By Will Simons, RS, EBP / Published February 2024
In this article we will seek to define and deflate a couple of persistent misunderstandings surrounding reserves for community associations.
One of the biggest misconceptions about reserve contributions we hear, even more than “they’re too much” or “we can’t afford them,” is that they are for the future. To be clear, reserve contributions are not for the future. It is much more appropriate to characterize reserve contributions as offsetting ongoing deterioration, which takes place in the present.
Monthly (or quarterly, or annual) reserve contributions offset the deterioration that is occurring each month while the current owners are enjoying those assets. The owners using these assets should pay for their use. It’s only fair. If every owner pays their fair share of deterioration on an ongoing basis, the future takes care of itself. While the actual reserve expenses are in the future, those expenses arose due to slow and steady deterioration that occurred on a daily, predictable basis, often in plain sight, for years.
Reserve contributions are not charity for future owners. The ongoing cost of reserve components’ deterioration is as real as any other bill the association faces. Associations should set themselves up for success by making appropriately sized reserve contributions that pay the “deterioration bill” on an ongoing basis. If done right, when the “balloon payment” for that gradually growing obligation occurs, everyone who benefited from those components in prior years will have paid their fair share, and the funds will be available for the expenditure.
This article is obviously intended for a Florida-based audience, but it’s written from the perspective of having worked with associations around the country. Our firm has prepared reserve studies for clients in all 50 states, but it is only in Florida that we encounter associations still using the outdated, inefficient “straight-line” method for reserve funding. Most often the associations using the straight-line method (also known as the “component method”) have been doing so for many years, especially if the association was created prior to 2002. (Although the pooled reserve funding methodology had been in existence for many years prior, it wasn’t until 2002 that the Florida Administrative Code was amended to allow its use.)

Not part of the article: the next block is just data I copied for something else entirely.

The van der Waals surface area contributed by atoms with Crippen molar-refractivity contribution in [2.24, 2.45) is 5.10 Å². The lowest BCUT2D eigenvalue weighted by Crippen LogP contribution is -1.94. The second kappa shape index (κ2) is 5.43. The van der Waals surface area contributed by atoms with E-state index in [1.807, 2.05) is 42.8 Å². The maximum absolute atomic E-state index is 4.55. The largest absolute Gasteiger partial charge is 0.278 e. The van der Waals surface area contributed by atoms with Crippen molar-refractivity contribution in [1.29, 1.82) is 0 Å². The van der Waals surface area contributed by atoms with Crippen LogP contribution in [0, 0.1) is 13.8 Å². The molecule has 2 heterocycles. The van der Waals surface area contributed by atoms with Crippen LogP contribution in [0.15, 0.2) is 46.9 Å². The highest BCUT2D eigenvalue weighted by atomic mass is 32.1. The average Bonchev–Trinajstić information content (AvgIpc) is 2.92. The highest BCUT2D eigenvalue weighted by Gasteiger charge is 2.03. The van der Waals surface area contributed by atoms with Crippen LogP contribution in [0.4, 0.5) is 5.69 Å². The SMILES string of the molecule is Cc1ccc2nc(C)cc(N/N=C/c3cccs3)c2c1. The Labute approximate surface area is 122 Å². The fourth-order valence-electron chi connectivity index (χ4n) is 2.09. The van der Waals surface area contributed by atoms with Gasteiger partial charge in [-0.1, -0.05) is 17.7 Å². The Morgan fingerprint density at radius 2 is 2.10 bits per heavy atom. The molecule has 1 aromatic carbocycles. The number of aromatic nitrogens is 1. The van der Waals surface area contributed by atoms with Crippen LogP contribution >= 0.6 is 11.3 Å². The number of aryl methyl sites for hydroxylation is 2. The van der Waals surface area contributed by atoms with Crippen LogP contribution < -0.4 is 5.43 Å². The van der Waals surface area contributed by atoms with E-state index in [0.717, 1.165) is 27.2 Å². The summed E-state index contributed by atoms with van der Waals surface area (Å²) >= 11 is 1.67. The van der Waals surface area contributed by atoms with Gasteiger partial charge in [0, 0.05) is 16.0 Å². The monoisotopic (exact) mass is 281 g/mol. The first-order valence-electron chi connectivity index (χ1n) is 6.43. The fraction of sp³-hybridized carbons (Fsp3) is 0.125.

The argument against pooled reserves basically amounts to a concern that if all of the reserve funds are held in one “pot,” then a rogue board of directors could spend it foolishly, if not recklessly. For instance, critics may worry that an expensive, unnecessary lobby renovation project would be prioritized while vital spending on a more important component such as a leaking roof is ignored or delayed. In our experience, this fear is largely unfounded. Of course, there are surely anecdotal examples where poor decisions have led to regrettable outcomes, but these are rare cases and are usually the result of ignorance, not ill intent. (This also supports the argument that board members should be obtaining professional reserve studies or other guidance if they’re unsure of what to address first.)